Schürpf also identifies another major reason is the high taxes on fossil fuels in Switzerland, which results in lower percentage price increases in the instance of global oil and gas shocks than in countries with lower taxes. 

Is there anything I can do? 

That said, with the ongoing impact of the pandemic uncertain, there are some tried and tested measures to avoid the negative impacts of inflation. 

When inflation is high, simply sitting on large cash reserves will see that slowly whittled away. 

There are several investment options you could consider, including gold – always a favourite in Switzerland – securities and the Stockmarket, real estate or even newer ideas such as cryptocurrency. 

These are outlined in the following report. 

READ MORE: How to protect your savings against inflation in Switzerland

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NATO

Biden accidentally congratulates Switzerland on joining NATO

NATO's latest expansion momentarily got really interesting with even Switzerland about to join -- at least for a second in a Joe Biden verbal slip Thursday.

Biden accidentally congratulates Switzerland on joining NATO

At a press conference marking the end of the NATO summit in Madrid, the US president recounted the behind-the-scenes talks putting militarily non-aligned Finland and Sweden on track to join the Western alliance in a major rebuff to Russia.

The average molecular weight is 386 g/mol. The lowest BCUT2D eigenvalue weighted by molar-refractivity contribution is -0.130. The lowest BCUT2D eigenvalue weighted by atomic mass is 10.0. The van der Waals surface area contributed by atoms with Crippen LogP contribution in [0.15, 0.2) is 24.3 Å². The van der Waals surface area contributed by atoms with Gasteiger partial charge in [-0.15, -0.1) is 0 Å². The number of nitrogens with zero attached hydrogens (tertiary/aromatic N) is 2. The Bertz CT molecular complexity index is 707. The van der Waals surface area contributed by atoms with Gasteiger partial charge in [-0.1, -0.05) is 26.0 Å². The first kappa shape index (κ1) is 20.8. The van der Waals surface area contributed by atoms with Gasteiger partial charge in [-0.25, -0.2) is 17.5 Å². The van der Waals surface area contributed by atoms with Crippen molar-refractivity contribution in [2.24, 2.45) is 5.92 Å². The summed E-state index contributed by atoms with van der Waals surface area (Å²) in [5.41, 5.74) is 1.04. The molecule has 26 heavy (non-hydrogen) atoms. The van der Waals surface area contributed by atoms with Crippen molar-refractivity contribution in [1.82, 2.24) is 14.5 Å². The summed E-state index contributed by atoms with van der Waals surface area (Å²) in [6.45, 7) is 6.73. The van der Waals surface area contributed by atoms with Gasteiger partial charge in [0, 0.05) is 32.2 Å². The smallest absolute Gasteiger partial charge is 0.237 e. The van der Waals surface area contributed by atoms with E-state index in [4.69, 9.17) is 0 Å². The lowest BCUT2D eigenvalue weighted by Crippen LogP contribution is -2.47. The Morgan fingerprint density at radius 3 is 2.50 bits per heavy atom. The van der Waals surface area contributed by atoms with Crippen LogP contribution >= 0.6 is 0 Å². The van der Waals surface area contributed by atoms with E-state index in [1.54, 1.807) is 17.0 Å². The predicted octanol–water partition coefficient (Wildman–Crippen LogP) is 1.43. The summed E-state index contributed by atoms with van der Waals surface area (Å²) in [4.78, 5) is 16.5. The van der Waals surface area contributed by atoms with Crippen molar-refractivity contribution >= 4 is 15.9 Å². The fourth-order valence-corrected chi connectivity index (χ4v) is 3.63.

Except he misspoke, saying there was a plan to call the leader of famously neutral Switzerland about joining. Quickly realising his stumble, Biden said: “Switzerland, my goodness.”

“I’m getting really anxious here about expanding NATO,” he joked, before adding for the record: “Sweden.”

Biden, 79, has long been known for his verbal gaffes during a political career spanning half a century.

How much is too much? Understanding Switzerland’s cooperation with NATO

Why isn’t Switzerland in NATO?

NATO, an acronym for the North Atlantic Treaty Organisation, was created in 1949 as a response to the militarisation and expansion of the Soviet Union.

Two years earlier, a period known as the Cold War began — a state of conflict between western countries and the Soviet bloc that lasted for more than four decades.

NATO was formed in that geopolitical context to provide collective security against the rising threat posed by the Soviet Union.

Switzerland’s reason for not joining the military alliance at that time or since then was that such a move would be incompatible with the country’s longstanding tradition of neutrality — the same tradition that had kept Switzerland from joining the United Nations until 2002, and is still keeping it from joining the European Union.

EXPLAINED: Why isn’t Switzerland in NATO?

Specifically, what has kept Switzerland from becoming a member is the Article 5 of the NATO treaty — the principal of collective defence, implying that an attack on one member is viewed as an attack on all.

Switzerland’s principle of “armed neutrality” means the country can defend itself against an invasion, but it can’t engage militarily to defend other nations in an armed conflict.